Stop Asian hate march, times square to Chinatown. Photographed in New York, NY USA on March 21, 2021


Stop the Hate

Our Stop the Hate program’s mission is to combat hate crimes and discrimination targeting the AAPI community in California. Through educational training, mental health support, and community engagement initiatives, the program aims to empower AAPI individuals, businesses, and communities by providing them with the necessary resources, support, and tools to combat and overcome the impacts of hate crimes. This includes expanding outreach to diverse AAPI subpopulations, providing navigation support for survivors of hate incidents, and promoting mental health awareness and resilience among AAPI small business owners, workers, and the broader community.

Defining Hate

What is the difference between a hate crime and a hate incident?
Hate Crime

A hate crime is a crome against a person, group, or property motivated by the victim’s real or perceived protected social group. You may be the victim of a hate crime if you have been targeted because of your actual or perceived:

1. Disability
2. Gender
3. Nationality
4. Race or Ethnicity
5. Religioin
6. Sexual Orientation
7. Association with a person or group with one or more of these actual or perceived characteristics.

Hate crimes are serious crimes that may result in imprisonment or jail time.


Hate Incident

A hate incident is an action or behavior motivated bt hate but which, for one or more reasons, is not a crime. Examples of hate incidents include:

  • Name-calling
  • Insults
  • Displaying hate material on your own property
  • Posting hate material that does not result in property damage
  • Distribution of materials with hate messages in public spaces

The U.S. Constitution allows hate speech as long as it does not interfere with the civil rights of others. While these actions are certainly hurtful, they do not rise to the level of crminal violations and thus may not be prosecuted. however, it is important to note that these incidents have a traumatic impact on the victims as well as the community at large. 


What Hate Can Look Like

These are some examples of bias-related crimes that are forbidden by the law. Note that some other acts of hate may not violate criminal law but may still be a violation of civil law:These are examples of bias-related crimes that are forbidden by the law:

  • Threats, verbal or written
  • Physical assault or attempted assault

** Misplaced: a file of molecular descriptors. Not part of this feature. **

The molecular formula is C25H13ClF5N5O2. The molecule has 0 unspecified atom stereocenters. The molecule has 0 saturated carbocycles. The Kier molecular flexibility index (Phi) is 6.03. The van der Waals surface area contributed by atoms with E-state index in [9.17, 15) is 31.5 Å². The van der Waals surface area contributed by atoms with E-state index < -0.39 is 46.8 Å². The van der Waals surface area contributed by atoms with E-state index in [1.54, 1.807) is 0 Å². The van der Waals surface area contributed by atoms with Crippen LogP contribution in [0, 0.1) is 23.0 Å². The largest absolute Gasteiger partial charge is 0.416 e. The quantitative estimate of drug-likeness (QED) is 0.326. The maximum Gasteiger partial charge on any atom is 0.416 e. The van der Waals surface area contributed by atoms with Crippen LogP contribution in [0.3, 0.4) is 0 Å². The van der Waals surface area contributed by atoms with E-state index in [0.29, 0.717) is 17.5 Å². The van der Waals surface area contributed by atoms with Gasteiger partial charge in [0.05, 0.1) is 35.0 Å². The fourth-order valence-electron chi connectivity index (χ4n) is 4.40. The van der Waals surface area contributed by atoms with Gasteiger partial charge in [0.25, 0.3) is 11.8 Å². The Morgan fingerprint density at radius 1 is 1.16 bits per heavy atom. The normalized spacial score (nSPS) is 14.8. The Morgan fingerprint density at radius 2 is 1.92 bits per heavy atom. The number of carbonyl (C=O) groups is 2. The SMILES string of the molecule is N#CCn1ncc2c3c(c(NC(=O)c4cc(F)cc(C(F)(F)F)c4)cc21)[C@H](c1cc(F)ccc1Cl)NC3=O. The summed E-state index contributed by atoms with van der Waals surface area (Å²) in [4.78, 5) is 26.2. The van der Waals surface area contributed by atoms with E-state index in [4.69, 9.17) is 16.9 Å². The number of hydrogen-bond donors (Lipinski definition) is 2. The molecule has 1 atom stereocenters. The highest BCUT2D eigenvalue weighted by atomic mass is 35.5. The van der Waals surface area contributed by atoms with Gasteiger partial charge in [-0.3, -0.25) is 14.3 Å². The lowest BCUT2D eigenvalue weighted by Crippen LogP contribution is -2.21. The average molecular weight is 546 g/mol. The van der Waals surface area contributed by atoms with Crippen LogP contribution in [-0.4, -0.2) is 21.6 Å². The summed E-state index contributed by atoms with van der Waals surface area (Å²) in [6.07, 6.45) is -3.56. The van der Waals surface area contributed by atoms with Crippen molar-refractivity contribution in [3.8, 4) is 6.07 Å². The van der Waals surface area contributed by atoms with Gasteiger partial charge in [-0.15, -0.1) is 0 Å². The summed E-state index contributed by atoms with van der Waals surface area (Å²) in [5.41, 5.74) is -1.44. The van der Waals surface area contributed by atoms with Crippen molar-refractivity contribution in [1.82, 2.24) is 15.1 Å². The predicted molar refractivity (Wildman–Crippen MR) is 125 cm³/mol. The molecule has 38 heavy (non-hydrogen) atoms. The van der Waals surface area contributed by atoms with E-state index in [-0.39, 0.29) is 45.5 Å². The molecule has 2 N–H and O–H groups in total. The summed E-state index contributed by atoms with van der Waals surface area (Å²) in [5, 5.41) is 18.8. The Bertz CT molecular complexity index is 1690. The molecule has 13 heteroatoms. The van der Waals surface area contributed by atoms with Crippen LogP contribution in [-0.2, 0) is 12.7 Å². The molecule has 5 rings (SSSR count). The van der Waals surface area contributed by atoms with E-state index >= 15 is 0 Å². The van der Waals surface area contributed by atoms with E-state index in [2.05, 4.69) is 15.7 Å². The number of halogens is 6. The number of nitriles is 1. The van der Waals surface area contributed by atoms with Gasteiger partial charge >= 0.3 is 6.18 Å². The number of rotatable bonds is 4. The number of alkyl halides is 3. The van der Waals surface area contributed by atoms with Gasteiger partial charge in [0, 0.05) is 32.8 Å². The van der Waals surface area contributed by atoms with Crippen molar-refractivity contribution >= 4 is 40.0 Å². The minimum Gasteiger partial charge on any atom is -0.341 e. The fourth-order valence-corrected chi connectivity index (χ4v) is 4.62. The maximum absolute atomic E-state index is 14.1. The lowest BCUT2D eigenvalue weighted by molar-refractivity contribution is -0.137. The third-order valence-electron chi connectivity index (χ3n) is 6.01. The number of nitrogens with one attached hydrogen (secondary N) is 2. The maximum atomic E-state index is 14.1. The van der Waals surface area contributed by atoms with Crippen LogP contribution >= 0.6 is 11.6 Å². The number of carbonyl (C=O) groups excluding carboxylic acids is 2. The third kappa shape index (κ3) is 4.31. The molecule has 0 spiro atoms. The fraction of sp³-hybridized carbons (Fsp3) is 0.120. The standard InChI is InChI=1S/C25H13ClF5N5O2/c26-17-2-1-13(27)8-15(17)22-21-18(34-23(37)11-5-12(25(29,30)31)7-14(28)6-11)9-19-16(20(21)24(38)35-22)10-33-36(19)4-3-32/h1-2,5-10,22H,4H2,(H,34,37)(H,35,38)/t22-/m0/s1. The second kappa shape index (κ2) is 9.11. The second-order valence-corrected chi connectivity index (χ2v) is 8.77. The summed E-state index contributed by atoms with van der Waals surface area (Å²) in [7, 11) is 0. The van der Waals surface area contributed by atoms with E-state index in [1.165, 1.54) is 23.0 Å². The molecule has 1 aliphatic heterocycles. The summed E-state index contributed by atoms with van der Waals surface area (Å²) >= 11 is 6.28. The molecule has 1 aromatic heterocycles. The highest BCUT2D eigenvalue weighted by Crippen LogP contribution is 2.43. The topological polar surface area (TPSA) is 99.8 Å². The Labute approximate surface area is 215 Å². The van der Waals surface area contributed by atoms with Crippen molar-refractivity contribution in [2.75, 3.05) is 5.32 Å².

• Hate-related graffiti, including swastikas and other offensive symbols
  • Cross-burning
  • Bomb threats
  • Arson
  • Disturbance of religious meetings
  • Vandalism or property damage

Report a Hate Crime

Stop AAPI Hate operates the nation’s largest reporting center tracking acts of hate against AAPI communities. With the support of respondents acriss the U.S., they have documented thousands of cases of anti-Aisan Hate and anti-Pacific Islander hate.

The California Civil Rights Department received funding and authorization from the State Legislature to establish the non-emergency, CA vs. Hate Resource Line and Network to support individuals and communities targeted for hate.

The goals of CA vs. Hate are to help individuals and communities targeted for hate; identify options for next steps after a hate incident; connect people targeted for hate with culturally competent resources; and to improve hate incident and crime reporting data to enhance hate crimes prevention and response.

You can report anonymously. Whether or not you report anonymously, your identity will not be disclosed. The only exception to non-disclosure is if a report is made of child abuse, elder abuse, or activities indicating an imminent risk of violence, or if required by law.

CA vs. Hate will use the information captured through the portal and network to improve services for people targeted for hate. CRD will also issue regular reports, sharing data about hate incidents and crimes across the state that will not identify individuals targeted for hate or people who report acts of hate. This data will help CRD, other government, and community leaders improve efforts to prevent and respond to hate.